DUEKOUE, IVORY COAST —
Former Ivory Coast President Laurent Gbagbo is set to appear before judges at the International Criminal Court Tuesday. He faces charges of crimes against humanity in the wake of the violent conflict that plagued the West African nation after national elections in 2010. The confirmation of charges hearing will allow judges to determine whether Gbagbo’s case should go to trial. But in the western Ivory Coast town of Duekoue, a flashpoint of the conflict, some Gbagbo supporters are wondering why no one is being held accountable for atrocities they say were committed against them.
In Duekoue’s Carrefour neighborhood, a group of boys plays football across the street from a lumpy plot of grass. The plot is a mass grave containing dozens of bodies of victims of a massacre during Ivory Coast’s election crisis.
On March 29, 2011, fighters loyal to Ivory Coast’s current president, Alassane Ouattara, stormed the neighborhood in search of supporters of former president and political rival Gbagbo. In the ensuing violence, hundreds of civilians are believed to have been killed.
A United Nations report concluded that most of the victims appeared to have been killed by Ouattara's fighters, but that scores were also killed by Gbagbo troops.
Gbagbo’s refusal to accept defeat by Ouattara in Ivory Coast's November 2010 runoff vote sparked six months of violence that claimed at least 3,000 lives. But while evidence collected by rights groups and journalists suggests that serious crimes were committed by both sides, so far only Gbagbo supporters have been charged and detained both in local courts and at the International Criminal Court at The Hague.
That angers 49-year-old Georges Doue, a Carrefour resident who lost seven relatives, including an elder brother, during the Duekoue massacre. His wife had given birth the day before the attack, and she fled to the town’s Catholic mission with their newborn son still attached by the umbilical cord.
He says the people who attacked are the ones who are in power now and ruling the country. They are not worried at all, he says, and it is difficult to see. He says these same people are still circulating and carrying guns, and this is a situation that traumatizes the community.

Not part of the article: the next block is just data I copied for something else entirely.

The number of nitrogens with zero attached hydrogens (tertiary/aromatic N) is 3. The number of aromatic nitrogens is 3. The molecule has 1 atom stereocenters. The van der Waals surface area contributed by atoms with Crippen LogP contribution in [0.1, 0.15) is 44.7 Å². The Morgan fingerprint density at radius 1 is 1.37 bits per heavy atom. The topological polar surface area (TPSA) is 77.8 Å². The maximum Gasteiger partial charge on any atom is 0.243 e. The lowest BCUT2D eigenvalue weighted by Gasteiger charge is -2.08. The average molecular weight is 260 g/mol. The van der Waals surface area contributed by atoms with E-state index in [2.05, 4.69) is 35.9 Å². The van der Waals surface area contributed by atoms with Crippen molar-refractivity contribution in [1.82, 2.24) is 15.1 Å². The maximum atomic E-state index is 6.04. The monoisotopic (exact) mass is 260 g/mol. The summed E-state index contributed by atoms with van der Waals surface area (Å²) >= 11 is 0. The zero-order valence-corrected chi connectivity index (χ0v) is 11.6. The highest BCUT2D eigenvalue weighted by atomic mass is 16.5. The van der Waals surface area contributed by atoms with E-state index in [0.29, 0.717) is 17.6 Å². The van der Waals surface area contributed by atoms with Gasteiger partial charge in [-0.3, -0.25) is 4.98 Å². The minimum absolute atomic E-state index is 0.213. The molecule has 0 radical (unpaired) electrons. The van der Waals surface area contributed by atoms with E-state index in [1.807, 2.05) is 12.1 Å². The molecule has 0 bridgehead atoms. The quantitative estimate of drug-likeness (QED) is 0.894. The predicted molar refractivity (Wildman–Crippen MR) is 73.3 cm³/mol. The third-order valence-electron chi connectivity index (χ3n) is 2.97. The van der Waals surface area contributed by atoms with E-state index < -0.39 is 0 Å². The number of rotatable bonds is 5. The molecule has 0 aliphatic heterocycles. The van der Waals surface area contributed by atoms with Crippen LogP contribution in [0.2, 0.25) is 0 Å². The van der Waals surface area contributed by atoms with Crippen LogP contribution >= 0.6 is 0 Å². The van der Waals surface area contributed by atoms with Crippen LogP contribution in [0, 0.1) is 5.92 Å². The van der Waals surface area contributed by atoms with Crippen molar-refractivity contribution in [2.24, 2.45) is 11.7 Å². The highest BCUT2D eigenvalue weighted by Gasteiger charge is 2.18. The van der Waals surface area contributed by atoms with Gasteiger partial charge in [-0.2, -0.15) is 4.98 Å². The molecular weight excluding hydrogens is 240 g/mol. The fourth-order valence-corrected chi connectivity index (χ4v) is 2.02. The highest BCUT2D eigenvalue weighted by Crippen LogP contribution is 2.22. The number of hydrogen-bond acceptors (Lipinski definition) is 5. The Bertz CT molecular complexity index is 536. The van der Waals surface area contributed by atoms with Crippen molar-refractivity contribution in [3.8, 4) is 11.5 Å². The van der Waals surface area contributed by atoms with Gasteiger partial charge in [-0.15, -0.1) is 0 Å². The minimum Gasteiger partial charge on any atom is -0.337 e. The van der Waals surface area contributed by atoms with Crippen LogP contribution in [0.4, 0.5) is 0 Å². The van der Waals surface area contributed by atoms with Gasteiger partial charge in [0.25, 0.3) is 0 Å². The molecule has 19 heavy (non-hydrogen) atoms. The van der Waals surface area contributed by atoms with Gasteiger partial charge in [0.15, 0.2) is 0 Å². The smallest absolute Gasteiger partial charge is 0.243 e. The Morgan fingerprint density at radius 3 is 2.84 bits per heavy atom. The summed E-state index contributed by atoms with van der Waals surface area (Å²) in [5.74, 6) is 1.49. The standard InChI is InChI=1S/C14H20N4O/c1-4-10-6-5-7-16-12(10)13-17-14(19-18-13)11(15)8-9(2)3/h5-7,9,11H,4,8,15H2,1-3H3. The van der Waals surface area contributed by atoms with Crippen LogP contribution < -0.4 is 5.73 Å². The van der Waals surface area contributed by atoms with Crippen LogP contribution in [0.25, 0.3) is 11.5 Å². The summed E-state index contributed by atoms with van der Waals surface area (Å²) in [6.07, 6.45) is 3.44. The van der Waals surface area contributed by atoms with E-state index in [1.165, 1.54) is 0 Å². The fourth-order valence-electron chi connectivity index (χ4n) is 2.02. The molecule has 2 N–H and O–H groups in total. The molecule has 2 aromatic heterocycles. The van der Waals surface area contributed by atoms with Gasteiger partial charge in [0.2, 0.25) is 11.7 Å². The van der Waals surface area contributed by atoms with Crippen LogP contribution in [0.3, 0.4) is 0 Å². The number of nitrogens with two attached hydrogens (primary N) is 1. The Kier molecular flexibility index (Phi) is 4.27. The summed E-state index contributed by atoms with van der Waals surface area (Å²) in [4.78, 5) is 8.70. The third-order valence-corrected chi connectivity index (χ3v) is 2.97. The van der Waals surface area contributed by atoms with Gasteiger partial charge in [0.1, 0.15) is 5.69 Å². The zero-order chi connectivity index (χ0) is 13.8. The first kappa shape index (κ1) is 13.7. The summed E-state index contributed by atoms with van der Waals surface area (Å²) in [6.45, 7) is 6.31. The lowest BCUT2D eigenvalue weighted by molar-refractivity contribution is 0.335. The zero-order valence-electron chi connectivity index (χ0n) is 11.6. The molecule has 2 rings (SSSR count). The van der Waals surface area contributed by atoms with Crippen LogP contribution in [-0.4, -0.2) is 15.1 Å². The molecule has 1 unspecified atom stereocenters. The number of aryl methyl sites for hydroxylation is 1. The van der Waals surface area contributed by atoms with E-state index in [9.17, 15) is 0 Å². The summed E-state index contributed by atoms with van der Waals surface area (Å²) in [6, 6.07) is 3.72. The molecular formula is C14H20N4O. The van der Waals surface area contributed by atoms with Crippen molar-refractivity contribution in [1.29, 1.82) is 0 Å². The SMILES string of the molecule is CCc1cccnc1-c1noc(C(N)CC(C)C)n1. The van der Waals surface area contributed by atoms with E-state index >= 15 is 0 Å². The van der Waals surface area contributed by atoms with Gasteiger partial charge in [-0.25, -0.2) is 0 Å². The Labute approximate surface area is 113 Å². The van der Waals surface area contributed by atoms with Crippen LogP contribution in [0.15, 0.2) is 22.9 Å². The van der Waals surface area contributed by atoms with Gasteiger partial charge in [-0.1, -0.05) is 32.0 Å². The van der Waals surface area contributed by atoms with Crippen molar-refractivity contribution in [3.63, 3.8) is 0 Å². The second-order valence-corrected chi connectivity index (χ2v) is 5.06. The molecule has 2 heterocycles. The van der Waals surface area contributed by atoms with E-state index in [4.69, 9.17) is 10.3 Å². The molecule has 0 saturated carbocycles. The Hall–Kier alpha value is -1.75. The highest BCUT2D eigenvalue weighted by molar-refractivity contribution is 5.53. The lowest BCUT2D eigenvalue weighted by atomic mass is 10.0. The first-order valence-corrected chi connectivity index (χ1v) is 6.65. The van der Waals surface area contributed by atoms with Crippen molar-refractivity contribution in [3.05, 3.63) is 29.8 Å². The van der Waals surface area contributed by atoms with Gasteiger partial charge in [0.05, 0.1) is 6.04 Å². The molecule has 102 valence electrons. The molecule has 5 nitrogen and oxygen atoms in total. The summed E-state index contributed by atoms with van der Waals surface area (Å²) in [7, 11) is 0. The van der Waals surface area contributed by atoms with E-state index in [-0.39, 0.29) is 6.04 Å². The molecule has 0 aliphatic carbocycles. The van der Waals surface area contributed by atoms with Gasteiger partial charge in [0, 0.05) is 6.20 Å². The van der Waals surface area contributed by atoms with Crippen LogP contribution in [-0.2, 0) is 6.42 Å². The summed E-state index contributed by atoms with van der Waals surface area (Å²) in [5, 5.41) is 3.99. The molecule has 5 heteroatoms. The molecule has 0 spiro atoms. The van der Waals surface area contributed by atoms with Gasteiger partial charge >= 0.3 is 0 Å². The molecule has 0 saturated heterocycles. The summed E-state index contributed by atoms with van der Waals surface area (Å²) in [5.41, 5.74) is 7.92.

For months after the fighting stopped and Ouattara assumed office in May 2011, residents of Duekoue complained of abuses carried out by Ouattara’s army, including beatings and summary executions. Residents today say these crimes have decreased considerably. But illegal roadblocks are still being operated by soldiers and traditional hunters known as dozos, who often demand bribes in exchange for passage.
Ouattara has promised to investigate reports of human rights abuses. But there is concern that judicial officials have been slow to look into crimes committed after the conflict ended.
Last July, a camp for displaced persons - many of them from Carrefour - was burned down by an angry mob that local residents say received assistance from the army and dozo hunters. At least eight people were killed, though rights groups have said the number may be higher.
Colette Goungnonhi, who lives in a village three kilometers outside of Duekoue, lost her pregnant daughter and a young grandson in the Carrefour raid, and later was forced to flee the attack on the camp for displaced persons.
Though she supported Gbagbo in the 2010 election, she said she had no problem with the ICC proceedings against him, and that if he committed crimes he should be punished. But she said the same should apply to Ouattara’s fighters.
She says we do not know who we can complain to. She says she feels a pain in her heart when she sees the security forces. "I feel revolted," she says. "I have no power and I have no ability to change things.”